E: You’ve contributed so much to the community yet nobody really knows who YOU are or even what you look like. Outside of the picture in your About section, are you going to be making any appearances or doing any speaking engagements in the future?
JD: Yeah, I get that a lot. I’ve been asked to speak on several occasions, but I prefer to be like the Wizard of Oz and stay behind the curtain. I’m sure it would be a big disappointment to see me in person and listen to me babble on about code. I may do a conference here or there or maybe some user group meetings at some point, but I don’t have anything locked in right now – just some open invitations that I’m considering.
E: Do you foresee that Silverlight is going to become a real threat to Flash in the future?
JD: Heavens no. Don’t get me wrong – I’m sure it will get some traction because Microsoft (and more importantly, Microsoft’s marketing budget) is behind it. But Flash is so pervasive and people are generally very happy with it, that Silverlight would have to have some incredibly compelling unique features which I just don’t see. Flash will be here for a long time.
E: While we’re on the subject, where do you think Flash is headed?
JD: I’m not one of those guys who’s great at looking way out into the future and prognosticating. That way I minimize my chances of being wrong. I’ll just say “better”. (oooh, daring, I know)
E: What made you open up your forums?
JD: I kept getting same question 20 times, so I thought the forums would become a great resource for folks looking to get their questions answered. Plus there are some really smart people out there that could help answer many of the questions instead of having them all funnel through me. I love the community of TweenLite/Max users out there. They tend to be very sharp and helpful.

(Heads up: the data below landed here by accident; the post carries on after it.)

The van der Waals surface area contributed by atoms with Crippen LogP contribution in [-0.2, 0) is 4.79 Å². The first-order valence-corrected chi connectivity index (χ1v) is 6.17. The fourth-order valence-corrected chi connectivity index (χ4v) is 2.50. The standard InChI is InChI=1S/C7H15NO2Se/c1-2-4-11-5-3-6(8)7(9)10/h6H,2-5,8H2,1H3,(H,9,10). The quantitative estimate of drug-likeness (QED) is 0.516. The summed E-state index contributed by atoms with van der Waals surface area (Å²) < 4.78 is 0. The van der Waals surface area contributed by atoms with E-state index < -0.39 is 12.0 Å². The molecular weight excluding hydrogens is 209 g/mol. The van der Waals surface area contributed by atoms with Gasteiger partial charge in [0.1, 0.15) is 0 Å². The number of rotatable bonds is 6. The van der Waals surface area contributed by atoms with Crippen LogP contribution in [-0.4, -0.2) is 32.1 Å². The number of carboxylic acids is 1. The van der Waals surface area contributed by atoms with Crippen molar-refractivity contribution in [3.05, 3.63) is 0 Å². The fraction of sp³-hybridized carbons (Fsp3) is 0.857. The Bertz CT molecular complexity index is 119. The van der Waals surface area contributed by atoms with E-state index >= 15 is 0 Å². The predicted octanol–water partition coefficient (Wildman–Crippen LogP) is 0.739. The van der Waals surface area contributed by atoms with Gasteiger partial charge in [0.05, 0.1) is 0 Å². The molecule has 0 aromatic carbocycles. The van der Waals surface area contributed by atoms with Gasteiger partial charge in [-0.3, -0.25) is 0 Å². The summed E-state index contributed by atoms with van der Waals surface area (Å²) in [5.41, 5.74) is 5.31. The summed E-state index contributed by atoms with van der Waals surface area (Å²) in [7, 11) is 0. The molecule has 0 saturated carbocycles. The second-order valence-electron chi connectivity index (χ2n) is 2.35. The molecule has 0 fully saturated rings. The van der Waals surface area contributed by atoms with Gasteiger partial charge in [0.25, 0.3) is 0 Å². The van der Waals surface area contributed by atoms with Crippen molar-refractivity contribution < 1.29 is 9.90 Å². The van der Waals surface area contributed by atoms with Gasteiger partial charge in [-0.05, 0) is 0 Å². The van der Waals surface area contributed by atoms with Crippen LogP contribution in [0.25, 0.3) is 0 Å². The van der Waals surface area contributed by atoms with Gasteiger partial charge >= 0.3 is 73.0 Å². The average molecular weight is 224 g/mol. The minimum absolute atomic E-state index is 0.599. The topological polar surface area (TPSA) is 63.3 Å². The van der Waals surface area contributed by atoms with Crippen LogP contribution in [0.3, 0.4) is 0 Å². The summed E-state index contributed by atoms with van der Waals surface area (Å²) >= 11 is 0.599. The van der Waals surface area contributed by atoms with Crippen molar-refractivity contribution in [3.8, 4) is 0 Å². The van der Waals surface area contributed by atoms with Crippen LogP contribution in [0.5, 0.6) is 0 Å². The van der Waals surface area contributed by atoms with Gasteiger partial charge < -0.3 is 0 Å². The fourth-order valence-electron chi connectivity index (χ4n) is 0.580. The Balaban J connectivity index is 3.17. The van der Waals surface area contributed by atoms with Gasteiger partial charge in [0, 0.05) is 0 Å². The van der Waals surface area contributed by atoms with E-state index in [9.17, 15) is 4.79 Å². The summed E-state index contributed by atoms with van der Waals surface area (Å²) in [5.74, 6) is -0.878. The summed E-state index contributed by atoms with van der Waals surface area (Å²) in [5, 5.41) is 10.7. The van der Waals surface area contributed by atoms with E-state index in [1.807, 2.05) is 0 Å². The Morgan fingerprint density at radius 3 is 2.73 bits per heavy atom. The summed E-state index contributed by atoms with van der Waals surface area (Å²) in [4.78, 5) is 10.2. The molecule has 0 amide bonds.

E: Are there any other classes currently in the works (or in your mind) that you can divulge some juicy gossip about?
JD: Juicy gossip? Never. Gotta keep everyone guessing.
E: What advice can you give to aspiring developers or designers who want to become developers?
JD: Don’t eat yellow snow.
But regarding coding, I’d just say that you should experiment. A lot. Try stuff and see it break and then figure out how to fix it. Don’t be too hard on yourself. Pick up a book or two about ActionScript and read some every day. Watch videos on gotoAndLearn and Lynda.com and visit sites like Kirupa and EVOLVE of course
E: Is there anything else you’d like to share and let the world know about you?
JD: I used to be a semi-professional break dancer. Well, if landing one “gig” at my great-grandmother’s nursing home when I was 12 qualifies as “semi-professional”, that is. I’m not even sure anyone was watching and I didn’t get paid, so maybe I’m stretching the definition of “semi-professionasl” a bit.